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I'm a grown-ass woman whose truest pleasure is staying up too late reading under the covers, but all too often I find myself slogging through criticism and canonical books I never got around to finishing freshman year of college. (No joke, I've been reading Virginia Woolf's Orlando since 2009.) I tend to miss the days when I didn't have to "be a part of the conversation" by reading capital "I" Important books, the days when staying up too late reading was a saucy little treat.
Blowing through the Gossip Girl series and Sarah Dessen novels in a single summer night are among my best childhood memories. So in honor of that sacred, sleepy summer feeling, here are the best new YA books to zip through during a day at the lake or with a flashlight under the covers long after your parents have gone to bed.
As someone who spent her entire middle years clicking back and forth between Saddle Creek message boards and Harry Potter forums on The Leaky Cauldron, Rainbow Rowell's story about a diehard fangirl getting older spoke to me, even though I'm a comparatively old crone. In Fangirl, Cath and her twin sister Wren are obsessed with the Simon Snow books (a fictional Potter-cum-Twilight-cum-Divergent series).
When college begins and Wren drifts away from Simon Snow fandom and her sister Cath, our protagonist (who sometimes goes by her fanfic nom de plume "Magicath") fumbles through her post-high school life like a real teenager would, communicating in the believable, wry dialogue that's become Rainbow Rowell's signature. I fangirled over this book in a real way and the good news is I'll soon be able to fangirl over more–it's getting a sequel.
This is the first book I've ever encountered that accurately conveys life-ruining realization that your spill-your-guts text message or Tumblr post has been screenshotted and shared with the cruel teen masses. So even if Simon vs. the Homo Sapiens Agenda weren't a powerful little work of fiction about a boy being forced to come out and instead finding himself able to do it on his own terms, Albertalli's ability to use 2015's pop cultural references without taking on a try-hard "cool English teacher" vibe was enough to keep me binge-reading.
When I started reading YA fiction just about 15 years ago, I rarely encountered legitimately human and legitimately funny works for teenagers about LGBTQ issues: Simon vs. the Homo Sapiens Agenda can truly help kids grappling with their sexualities and identities. Early-aughts counterparts didn't have such a resource.
Rejoice, all ye internet dwellers who know all your brains can process is numbered lists: this book is told entirely that way. In Me Being Me Is Exactly the Same as You Being You, Darren tells the story of his parents' divorce and his beguiling high school crushes in stream-of-consciousness lists.
Me Being Me's rapid pace and terse nature makes it the ideal volume for staccato reading sessions–ten minutes on the train, five minutes waiting in line at a lunch salad restaurants, 20 minutes before nodding off to sleep. This is the ultimate YA book for the easily distracted, as you'll get just as much out of the story in a marathon reading session as you will if you read it in 30 second spurts between Instagram refreshes.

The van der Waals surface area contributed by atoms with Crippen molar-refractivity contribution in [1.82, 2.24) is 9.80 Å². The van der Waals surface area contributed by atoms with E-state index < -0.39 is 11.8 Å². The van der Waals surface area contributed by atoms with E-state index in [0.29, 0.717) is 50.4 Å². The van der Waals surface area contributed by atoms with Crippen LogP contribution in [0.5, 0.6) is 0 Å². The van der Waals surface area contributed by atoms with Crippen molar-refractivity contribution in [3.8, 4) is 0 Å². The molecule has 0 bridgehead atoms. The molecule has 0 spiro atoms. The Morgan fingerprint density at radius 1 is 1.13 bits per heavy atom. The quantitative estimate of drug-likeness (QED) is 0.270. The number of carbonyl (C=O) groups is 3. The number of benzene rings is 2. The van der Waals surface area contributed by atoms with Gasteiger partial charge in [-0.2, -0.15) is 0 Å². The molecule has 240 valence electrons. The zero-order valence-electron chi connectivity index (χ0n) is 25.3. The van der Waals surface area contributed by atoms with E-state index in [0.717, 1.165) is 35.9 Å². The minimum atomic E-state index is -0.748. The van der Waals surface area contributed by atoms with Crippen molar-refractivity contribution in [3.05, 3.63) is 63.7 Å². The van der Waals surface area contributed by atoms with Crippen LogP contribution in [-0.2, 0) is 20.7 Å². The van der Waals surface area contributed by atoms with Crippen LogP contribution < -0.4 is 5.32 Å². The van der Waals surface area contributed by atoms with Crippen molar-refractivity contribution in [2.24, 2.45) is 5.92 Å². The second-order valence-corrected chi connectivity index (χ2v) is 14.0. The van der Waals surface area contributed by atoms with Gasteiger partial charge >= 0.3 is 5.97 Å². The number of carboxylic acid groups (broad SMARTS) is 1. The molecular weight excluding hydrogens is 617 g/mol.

This is wintery book that's good to pull out in the nastiest depths of summer when you've traded that "weeee! bare legs!" attitude for "ugh! chafing!" reality for the season. On Milo's Christmas break, a bunch of shady characters come to stay at the "smuggler's inn" he lives in with his parents. The spooky, specific world building in Greenglass House is on par with any adult fantasy novel I've read or any episode of Parks and Recreation I've watched.
Greenglass House, intended for fifth graders, is a scary caper novel, a ghost story, and a robust tale about adoption and assimilation in a rural town. I didn't solve the plot's main mystery until the book's conclusion–centering on an old map and a weird new friend–and I'm way older than a fifth grader.
The Patron Saint of YA Fiction hits many familiar notes with Saint Anything–notably, cute boys, familial trouble, and a trusty happy ending. In Saint Anything, Sydney finds herself ignored by her parents in the wake of her brother's imprisonment for a drunk driving accident. Hoping to shake up her routine, Sydney transfers from her fancy private school to a public school, where she encounters a brother-sister duo who have problems of their own.
This novel isn't How To Deal-level Dessen, but it hits all the right marks and made me think about the quality of suffering from others' actions, and the ripple effect pain creates in a community or household.
When I was reading this book, I kept referring to it as The Lovely Bones, Junior, but that's a major injustice to the straight-up haunting Bone Gap. This is a near-perfect work of Midwest Magical Realism that would rivet and terrify most adults I know.
Bone Gap centers on the abduction of Roza, a Polish girl who lived with the brothers Finn and Sean O'Sullivan. Finn is the only person who sees the crime go down, but he is unable to identify the kidnapper. From there on, the reader finds Finn wrestling with reality and fiction in Bone Gap, Illinois. This is best read during daylight hours, or you may not sleep.